By Tim Maloney
You may have heard that I-69 is a “done deal”. Yes, nearly a billion dollars of public money has been spent or obligated to start construction, but this highway is unlikely to ever be finished.
The I-69 highway from Indianapolis to Evansville is expected to cost about $3 billion but, the only source of funding to pay three-quarters of this amount is the gas tax revenue collected from motor vehicle users. This is the same money used to repair your local streets and bridges, and to maintain state highways and interstates. There’s just not enough to go around. So while Indiana spends billions more than needed on I-69, the state is unable to fix our 4,000 deficient bridges, or help cities and counties reduce the $5.4 billion backlog in repairing city and county roads.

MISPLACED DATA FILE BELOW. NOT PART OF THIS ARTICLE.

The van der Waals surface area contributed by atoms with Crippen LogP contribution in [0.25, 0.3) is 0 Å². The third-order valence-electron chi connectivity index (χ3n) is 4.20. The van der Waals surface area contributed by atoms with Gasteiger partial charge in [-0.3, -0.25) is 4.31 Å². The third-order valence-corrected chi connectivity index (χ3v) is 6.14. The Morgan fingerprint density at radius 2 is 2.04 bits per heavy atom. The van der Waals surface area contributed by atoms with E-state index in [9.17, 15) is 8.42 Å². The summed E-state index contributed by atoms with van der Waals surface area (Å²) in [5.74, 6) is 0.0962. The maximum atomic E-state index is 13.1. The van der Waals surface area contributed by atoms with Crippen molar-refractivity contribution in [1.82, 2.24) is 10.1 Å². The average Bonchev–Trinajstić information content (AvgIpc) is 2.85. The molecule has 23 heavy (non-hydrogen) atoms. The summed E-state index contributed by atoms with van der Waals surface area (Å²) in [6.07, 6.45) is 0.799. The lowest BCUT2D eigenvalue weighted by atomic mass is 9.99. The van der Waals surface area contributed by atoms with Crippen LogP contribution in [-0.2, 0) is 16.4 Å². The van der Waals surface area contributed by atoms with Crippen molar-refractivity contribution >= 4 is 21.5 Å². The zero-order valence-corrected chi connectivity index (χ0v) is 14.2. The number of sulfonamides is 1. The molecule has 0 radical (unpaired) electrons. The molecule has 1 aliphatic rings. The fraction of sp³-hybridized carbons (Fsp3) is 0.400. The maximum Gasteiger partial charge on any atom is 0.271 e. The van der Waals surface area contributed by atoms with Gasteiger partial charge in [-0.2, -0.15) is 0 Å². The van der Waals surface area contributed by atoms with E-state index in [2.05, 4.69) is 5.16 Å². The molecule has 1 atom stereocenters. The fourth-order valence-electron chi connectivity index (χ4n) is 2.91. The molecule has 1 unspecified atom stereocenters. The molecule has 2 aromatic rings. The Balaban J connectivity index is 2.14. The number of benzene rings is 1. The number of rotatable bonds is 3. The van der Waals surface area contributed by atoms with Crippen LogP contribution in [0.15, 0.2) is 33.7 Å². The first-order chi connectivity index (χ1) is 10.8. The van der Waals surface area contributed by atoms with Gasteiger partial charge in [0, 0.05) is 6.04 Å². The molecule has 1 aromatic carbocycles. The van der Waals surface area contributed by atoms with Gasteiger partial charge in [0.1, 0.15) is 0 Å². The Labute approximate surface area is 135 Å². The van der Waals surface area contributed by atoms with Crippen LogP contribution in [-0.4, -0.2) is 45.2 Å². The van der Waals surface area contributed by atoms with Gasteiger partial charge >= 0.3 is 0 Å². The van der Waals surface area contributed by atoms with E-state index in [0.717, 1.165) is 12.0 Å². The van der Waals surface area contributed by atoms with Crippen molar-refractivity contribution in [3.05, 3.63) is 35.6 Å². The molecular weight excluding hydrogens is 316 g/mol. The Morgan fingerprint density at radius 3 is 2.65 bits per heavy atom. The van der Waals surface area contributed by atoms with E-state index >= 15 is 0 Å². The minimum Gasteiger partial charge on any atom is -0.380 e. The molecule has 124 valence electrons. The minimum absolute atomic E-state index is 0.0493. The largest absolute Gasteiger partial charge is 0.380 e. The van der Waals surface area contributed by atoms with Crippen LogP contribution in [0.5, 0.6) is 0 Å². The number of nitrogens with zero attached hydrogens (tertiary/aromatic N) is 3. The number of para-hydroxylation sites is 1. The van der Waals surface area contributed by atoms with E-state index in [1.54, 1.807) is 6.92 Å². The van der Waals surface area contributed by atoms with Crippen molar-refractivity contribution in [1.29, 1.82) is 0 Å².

But isn’t I-69 “under budget”?
The state of Indiana set aside $700 million for I-69 from the Indiana Toll Road lease, and said it could build the highway from Evansville to Crane for that amount. So far, though, the state has spent $869 million building this stretch of the highway. Besides construction costs, I-69’s costs also include design, engineering, and right of way costs – expenses which don’t get counted toward the road’s full cost.
It’s time for a new direction – a new route for I-69 which saves tax dollars, conserves our precious farmland and wildlife habitats, and which can actually be completed without serious repercussions for our statewide road and highway system. Learn more at alternativei69.org.